• Private equity portfolio companies are often highly leveraged, making the formation and maintenance of strong cash flow forecasting capabilities especially critical.
  • While EBITDA was once a reliable surrogate for the cash flow of a business, the growing breadth and volume of permissible adjustments has made it so CFOs must track true cash generation.
  • Transparency to past, current, and future liquidity informs key operating decisions and helps uncover potential issues in the cash conversion cycle.

As we know, it is essential that PE-backed CFOs keep a firm handle on their company’s current and future cash position. Recent turbulence in the market and supply chain has made this visibility more critical than ever. 

Liquidity is key to the success of any enterprise, yet the nature of the typical PE-backed company presents unique challenges and opportunities that render cash flow management especially vital. A business that operates without a firm command of the volume and velocity of its cash generation and consumption will likely encounter painful obstructions that would have otherwise been avoided. EBITDA (and adjusted EBITDA, in particular) can no longer be treated as true indicators of liquidity, and the fixation with these metrics in many PE-backed environments makes visibility to the company’s true cash position all the more critical.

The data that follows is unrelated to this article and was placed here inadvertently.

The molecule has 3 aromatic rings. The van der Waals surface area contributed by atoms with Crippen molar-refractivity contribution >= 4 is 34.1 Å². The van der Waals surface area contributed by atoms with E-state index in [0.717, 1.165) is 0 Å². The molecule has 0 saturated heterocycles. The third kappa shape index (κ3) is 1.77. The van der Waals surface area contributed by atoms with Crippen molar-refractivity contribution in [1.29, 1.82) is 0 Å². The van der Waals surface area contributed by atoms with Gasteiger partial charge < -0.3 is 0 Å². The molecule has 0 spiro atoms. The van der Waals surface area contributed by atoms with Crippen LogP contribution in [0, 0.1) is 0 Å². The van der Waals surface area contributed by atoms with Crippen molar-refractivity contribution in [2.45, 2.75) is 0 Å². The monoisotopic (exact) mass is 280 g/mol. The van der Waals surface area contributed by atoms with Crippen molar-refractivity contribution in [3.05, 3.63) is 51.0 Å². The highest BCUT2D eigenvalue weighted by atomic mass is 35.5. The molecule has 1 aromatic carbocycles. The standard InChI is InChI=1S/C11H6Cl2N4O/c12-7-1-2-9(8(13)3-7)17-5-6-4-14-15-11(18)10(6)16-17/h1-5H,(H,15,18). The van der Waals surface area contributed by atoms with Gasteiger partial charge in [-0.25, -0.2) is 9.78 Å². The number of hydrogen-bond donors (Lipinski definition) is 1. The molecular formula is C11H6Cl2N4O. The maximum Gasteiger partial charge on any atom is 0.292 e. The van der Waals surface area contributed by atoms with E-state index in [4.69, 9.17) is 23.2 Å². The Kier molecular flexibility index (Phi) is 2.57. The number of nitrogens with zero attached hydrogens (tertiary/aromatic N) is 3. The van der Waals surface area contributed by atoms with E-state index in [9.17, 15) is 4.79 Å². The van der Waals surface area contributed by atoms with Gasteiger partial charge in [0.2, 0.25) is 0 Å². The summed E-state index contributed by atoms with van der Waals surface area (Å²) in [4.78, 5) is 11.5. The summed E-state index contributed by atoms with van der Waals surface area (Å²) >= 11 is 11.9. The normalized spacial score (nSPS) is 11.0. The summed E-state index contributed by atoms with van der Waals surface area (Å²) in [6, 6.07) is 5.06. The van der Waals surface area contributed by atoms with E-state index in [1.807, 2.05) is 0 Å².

PE-backed CFOs utilize several best practices to expertly track and forecast cash flow. 

The Case for Discounted Cash Forecasting (DCF) 

Company valuation is the cornerstone of public and private investment planning. A number of factors impact a private company’s valuation – from operating history, management, earnings and cash flow, to capital structure, business risk and liquidity. Yet, in private markets, the lack of market value for debt and equity as well as the unavailability of public information present unique complexities. To this end, cash flow projections are inherently important to plan from a liquidity as well as risk perspective.  

The concept of discounted cash forecasting (DCF), a valuation method that aims to assess the value of an investment based on future cash flow projections, also provides insight on how PE portfolios may evolve. The cash flow simulations allow investors and CFOs to assess new opportunities and even make mo...